When he reached New York, he took a new name, John Saunders, after one of the GIs who had liberated the camp. He was assigned to a social worker, who said he would get him a job in a lab. But Saunders said he wanted to go to dental school to get his American degree so he could practice in the United States.
“American kids who have money and speak English don’t get into dental school. You think you are going?” the social worker asked him. “Either you take the job in the lab or you can clean streets.”
Saunders applied to several schools and before long had his letter of acceptance from Tufts School of Dental Medicine. The social worker got a well-crafted letter of disdain from Saunders.
Working His Way Through Dental School
But getting into dental school was only the start. He had to pay for tuition, books and housing, and he had only a small amount of money, mostly scraped together from selling the coffee and cigarettes from his United Nations relief packages on the black market and pawning a gold watch a Jewish GI had given him.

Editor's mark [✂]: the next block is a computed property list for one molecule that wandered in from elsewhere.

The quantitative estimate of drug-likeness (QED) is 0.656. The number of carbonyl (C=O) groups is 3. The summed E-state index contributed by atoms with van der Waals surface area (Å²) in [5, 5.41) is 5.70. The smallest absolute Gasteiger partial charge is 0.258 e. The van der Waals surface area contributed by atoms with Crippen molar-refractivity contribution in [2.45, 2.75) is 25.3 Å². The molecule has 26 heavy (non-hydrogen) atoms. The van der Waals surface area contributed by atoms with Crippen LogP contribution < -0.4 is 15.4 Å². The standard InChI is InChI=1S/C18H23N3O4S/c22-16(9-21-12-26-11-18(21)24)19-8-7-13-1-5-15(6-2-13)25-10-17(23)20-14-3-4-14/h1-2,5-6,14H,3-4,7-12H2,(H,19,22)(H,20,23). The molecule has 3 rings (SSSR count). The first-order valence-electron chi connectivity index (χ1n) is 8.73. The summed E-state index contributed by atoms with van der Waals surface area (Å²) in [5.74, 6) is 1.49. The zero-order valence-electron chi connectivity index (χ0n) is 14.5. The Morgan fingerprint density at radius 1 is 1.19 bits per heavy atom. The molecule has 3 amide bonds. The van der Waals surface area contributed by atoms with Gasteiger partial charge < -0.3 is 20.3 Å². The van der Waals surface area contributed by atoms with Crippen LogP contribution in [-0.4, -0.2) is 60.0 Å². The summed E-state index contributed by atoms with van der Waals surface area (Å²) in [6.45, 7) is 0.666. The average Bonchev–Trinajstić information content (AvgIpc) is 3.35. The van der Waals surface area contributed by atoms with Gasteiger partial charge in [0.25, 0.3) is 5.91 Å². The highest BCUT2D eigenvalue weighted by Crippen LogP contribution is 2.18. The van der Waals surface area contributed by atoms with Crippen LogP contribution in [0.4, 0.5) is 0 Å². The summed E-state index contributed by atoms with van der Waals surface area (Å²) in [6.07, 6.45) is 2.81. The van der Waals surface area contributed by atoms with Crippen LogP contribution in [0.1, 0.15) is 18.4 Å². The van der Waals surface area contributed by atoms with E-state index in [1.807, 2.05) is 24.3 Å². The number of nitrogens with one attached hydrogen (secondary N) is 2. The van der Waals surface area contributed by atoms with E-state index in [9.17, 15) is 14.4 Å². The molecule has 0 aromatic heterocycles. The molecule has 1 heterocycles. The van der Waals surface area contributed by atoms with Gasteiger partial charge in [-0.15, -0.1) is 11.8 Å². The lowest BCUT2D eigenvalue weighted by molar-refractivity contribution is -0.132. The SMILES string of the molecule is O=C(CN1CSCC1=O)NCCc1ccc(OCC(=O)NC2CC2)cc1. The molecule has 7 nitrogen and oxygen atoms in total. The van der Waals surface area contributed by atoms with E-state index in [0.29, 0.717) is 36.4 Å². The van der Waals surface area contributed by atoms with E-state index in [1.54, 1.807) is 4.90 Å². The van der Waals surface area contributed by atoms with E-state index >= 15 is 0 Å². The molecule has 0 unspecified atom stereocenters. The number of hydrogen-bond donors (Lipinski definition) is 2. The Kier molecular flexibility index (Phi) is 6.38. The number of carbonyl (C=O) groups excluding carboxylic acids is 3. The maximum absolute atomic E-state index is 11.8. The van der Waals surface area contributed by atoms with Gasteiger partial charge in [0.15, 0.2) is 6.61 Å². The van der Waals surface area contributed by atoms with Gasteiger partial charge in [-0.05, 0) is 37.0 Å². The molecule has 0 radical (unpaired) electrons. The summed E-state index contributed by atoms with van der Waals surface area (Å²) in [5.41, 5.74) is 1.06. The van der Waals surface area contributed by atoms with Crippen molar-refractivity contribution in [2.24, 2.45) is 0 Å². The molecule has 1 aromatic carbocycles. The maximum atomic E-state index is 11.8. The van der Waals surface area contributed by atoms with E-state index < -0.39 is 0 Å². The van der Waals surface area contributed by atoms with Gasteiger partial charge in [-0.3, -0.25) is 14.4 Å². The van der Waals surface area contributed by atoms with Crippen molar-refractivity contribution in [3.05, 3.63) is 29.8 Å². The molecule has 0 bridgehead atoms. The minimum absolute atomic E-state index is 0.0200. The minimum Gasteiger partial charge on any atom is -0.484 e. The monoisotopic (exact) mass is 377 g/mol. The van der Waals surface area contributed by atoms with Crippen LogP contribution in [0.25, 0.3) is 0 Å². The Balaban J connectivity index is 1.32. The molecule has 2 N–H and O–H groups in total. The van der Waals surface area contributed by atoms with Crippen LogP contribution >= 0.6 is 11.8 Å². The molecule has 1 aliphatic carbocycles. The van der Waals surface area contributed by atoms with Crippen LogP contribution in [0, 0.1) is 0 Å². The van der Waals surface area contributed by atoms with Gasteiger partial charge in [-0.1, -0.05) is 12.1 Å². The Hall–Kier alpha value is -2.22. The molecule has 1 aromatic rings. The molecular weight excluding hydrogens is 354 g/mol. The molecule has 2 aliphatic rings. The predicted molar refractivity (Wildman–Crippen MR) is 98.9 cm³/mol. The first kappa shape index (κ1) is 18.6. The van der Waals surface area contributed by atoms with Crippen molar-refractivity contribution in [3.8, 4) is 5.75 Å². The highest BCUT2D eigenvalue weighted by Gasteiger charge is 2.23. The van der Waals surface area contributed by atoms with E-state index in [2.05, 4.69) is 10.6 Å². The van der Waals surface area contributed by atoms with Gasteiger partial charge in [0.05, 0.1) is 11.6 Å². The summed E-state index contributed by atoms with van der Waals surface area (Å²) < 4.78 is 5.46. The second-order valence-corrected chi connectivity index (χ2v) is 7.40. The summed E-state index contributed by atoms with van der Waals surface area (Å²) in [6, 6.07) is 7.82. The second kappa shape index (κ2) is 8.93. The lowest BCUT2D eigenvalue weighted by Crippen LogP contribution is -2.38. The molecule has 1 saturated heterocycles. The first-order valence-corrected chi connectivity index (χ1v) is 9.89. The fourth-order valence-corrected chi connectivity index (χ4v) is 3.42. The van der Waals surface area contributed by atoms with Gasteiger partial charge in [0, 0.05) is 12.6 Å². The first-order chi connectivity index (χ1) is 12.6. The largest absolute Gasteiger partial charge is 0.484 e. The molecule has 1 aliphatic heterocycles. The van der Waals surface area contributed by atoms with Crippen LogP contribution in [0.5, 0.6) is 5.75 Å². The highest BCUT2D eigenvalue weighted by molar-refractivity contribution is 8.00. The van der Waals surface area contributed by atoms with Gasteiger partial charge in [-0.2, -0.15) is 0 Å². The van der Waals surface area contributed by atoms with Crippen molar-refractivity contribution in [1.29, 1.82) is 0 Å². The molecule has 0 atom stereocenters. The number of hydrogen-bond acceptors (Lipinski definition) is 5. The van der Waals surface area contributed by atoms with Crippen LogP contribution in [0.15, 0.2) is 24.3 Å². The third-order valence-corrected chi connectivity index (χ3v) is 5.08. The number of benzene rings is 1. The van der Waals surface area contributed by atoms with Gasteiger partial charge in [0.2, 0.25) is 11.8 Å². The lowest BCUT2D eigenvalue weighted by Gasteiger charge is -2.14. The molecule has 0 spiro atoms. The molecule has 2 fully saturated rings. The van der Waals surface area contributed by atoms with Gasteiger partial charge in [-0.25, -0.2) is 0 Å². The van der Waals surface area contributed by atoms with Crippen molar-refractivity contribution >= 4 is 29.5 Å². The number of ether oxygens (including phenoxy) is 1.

His first semester, he ate just once a day, buying one loaf of bread that would last him two days. He took a job at a pickle company, but at 120 pounds, he was too weak to unload the trucks and had to quit. He worked as a busboy at a Boylston Street restaurant. “The owner used to go to the Combined Jewish Philanthropies and ask for Holocaust survivors,” Saunders says. But the owner’s motives were less than honorable, as he paid little, and told the cook not to give them food and the waitresses not to share tips. “He cheated them.”
It got easier. Saunders started receiving scholarships and got a job working with Richard Manly, the school’s director of research. Two of his professors paid him $6 a week for German lessons so they would be able to read German scientific papers.